These are among the many reasons the Mediterranean diet has withstood the test of time. “It’s not a fad diet—it doesn’t make promises about weight loss in fifteen seconds,” Goldberg says.
But while weight loss isn’t an intended goal behind the Mediterranean diet, a study in a 2022 issue of the journal Nutrition Research found that adults who lost a substantial amount had an easier time maintaining their weight loss a year later than those who followed other dietary patterns.
Even among people who don’t lose weight, the Mediterranean diet can mitigate some of the risks that are linked with being overweight including non-alcoholic fatty liver disease.
There’s a lot of sound science that explains the benefits of the Mediterranean diet; it’s rich in antioxidant and anti-inflammatory agents such as unsaturated fats, vitamins C and E, folic acid, as well as phytochemicals (health-promoting compounds in plants) such as carotenoids, polyphenols, lycopene, and flavonoids. This is significant because “many of the processes involved in aging and in disease incidence and progression, especially in Western societies, are mediated by inflammation and oxidative stress,” notes Berger.
In general, “diet is a major determinant of our inflammatory states, and inflammation is widely viewed as the common denominator in every major disease,” Katz adds. This is true, he says, both directly and indirectly because the Mediterranean diet enhances the growth of beneficial bacteria in the gut, which reduces inflammation, according to research in the May 2023 issue of the journal Nutrients.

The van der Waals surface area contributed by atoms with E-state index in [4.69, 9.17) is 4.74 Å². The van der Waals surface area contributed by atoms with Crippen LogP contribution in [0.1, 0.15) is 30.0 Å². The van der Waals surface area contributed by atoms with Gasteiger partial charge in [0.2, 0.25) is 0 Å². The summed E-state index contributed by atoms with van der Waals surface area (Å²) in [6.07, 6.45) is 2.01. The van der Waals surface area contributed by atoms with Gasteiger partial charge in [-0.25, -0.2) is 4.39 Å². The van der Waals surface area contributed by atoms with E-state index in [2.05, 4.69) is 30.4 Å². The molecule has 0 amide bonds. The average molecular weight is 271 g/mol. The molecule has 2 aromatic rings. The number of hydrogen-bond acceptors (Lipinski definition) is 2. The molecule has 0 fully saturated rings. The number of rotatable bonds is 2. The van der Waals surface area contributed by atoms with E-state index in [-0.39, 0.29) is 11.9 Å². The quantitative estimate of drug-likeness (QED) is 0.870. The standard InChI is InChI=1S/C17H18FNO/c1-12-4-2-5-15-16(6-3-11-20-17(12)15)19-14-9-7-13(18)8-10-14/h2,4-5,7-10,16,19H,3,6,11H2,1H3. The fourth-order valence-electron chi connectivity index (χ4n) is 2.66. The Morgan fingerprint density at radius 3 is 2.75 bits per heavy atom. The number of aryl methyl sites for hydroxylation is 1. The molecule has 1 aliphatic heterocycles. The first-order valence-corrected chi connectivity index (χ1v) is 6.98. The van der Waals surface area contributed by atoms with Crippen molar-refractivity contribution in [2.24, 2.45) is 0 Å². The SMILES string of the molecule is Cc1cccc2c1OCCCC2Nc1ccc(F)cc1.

In addition, various food components within the Mediterranean diet—such as mono- and polyunsaturated fats, fiber, and phytochemicals in produce—can have a positive effect on insulin sensitivity. And mounting evidence suggests that the Mediterranean diet has a lipid-lowering effect; it protects against platelet aggregation (which can lead to blood clots); and it modifies hormones and growth factors that are involved in the development of cancer.
Many experts believe the Mediterranean diet is the optimal diet for most people because it is rich in micro and macro-nutrients, and it has anti-inflammatory and antioxidant properties.
It also happens to be good for the planet. “It’s clear that moving in the direction of eating more plants, not animals, has a lower environmental footprint and results in less total waste,” Katz says.
Besides using less water, land, and fertilizers than animal-based diets do, the Mediterranean diet reduces greenhouse gas emissions like carbon dioxide and nitrous oxide that contribute to climate change. In fact, a study in a 2023 issue of the journal Nutrients found that among mainstream modern diets, the Mediterranean diet, and the vegan diet have the lowest environmental impact.
Ultimately, the Mediterranean diet “is not only healthy for you,” Goldberg says, “but also for the planet.”LeftRight